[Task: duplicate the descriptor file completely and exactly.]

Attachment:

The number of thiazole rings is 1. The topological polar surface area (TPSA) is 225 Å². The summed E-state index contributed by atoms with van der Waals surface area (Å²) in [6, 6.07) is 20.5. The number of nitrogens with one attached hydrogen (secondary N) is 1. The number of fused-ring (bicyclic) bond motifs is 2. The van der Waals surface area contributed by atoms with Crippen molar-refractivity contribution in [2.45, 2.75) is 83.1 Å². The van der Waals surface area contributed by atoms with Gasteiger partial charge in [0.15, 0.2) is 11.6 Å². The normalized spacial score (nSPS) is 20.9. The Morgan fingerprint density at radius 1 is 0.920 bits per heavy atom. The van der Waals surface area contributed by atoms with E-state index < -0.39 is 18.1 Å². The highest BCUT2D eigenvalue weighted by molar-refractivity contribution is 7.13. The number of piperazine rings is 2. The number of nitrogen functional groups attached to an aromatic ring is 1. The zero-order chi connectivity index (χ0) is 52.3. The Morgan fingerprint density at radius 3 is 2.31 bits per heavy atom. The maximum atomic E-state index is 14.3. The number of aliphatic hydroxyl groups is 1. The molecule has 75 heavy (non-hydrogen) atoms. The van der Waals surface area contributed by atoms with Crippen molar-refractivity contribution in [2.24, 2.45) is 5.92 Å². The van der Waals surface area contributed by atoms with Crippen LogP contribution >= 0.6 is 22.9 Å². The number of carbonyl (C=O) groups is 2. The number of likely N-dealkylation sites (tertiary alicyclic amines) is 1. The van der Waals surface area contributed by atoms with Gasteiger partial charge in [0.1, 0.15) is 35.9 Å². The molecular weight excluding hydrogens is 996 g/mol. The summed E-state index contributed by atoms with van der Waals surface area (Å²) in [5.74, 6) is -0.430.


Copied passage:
The number of thiazole rings is 1. The topological polar surface area (TPSA) is 225 Å². The summed E-state index contributed by atoms with van der Waals surface area (Å²) in [6, 6.07) is 20.5. The number of nitrogens with one attached hydrogen (secondary N) is 1. The number of fused-ring (bicyclic) bond motifs is 2. The van der Waals surface area contributed by atoms with Crippen molar-refractivity contribution in [2.45, 2.75) is 83.1 Å². The van der Waals surface area contributed by atoms with Gasteiger partial charge in [0.15, 0.2) is 11.6 Å². The normalized spacial score (nSPS) is 20.9. The Morgan fingerprint density at radius 1 is 0.920 bits per heavy atom. The van der Waals surface area contributed by atoms with E-state index < -0.39 is 18.1 Å². The highest BCUT2D eigenvalue weighted by molar-refractivity contribution is 7.13. The number of piperazine rings is 2. The number of nitrogen functional groups attached to an aromatic ring is 1. The zero-order chi connectivity index (χ0) is 52.3. The Morgan fingerprint density at radius 3 is 2.31 bits per heavy atom. The maximum atomic E-state index is 14.3. The number of aliphatic hydroxyl groups is 1. The molecule has 75 heavy (non-hydrogen) atoms. The van der Waals surface area contributed by atoms with Crippen molar-refractivity contribution in [2.24, 2.45) is 5.92 Å². The van der Waals surface area contributed by atoms with Crippen LogP contribution >= 0.6 is 22.9 Å². The number of carbonyl (C=O) groups is 2. The number of likely N-dealkylation sites (tertiary alicyclic amines) is 1. The van der Waals surface area contributed by atoms with Gasteiger partial charge in [0.1, 0.15) is 35.9 Å². The molecular weight excluding hydrogens is 996 g/mol. The summed E-state index contributed by atoms with van der Waals surface area (Å²) in [5.74, 6) is -0.430.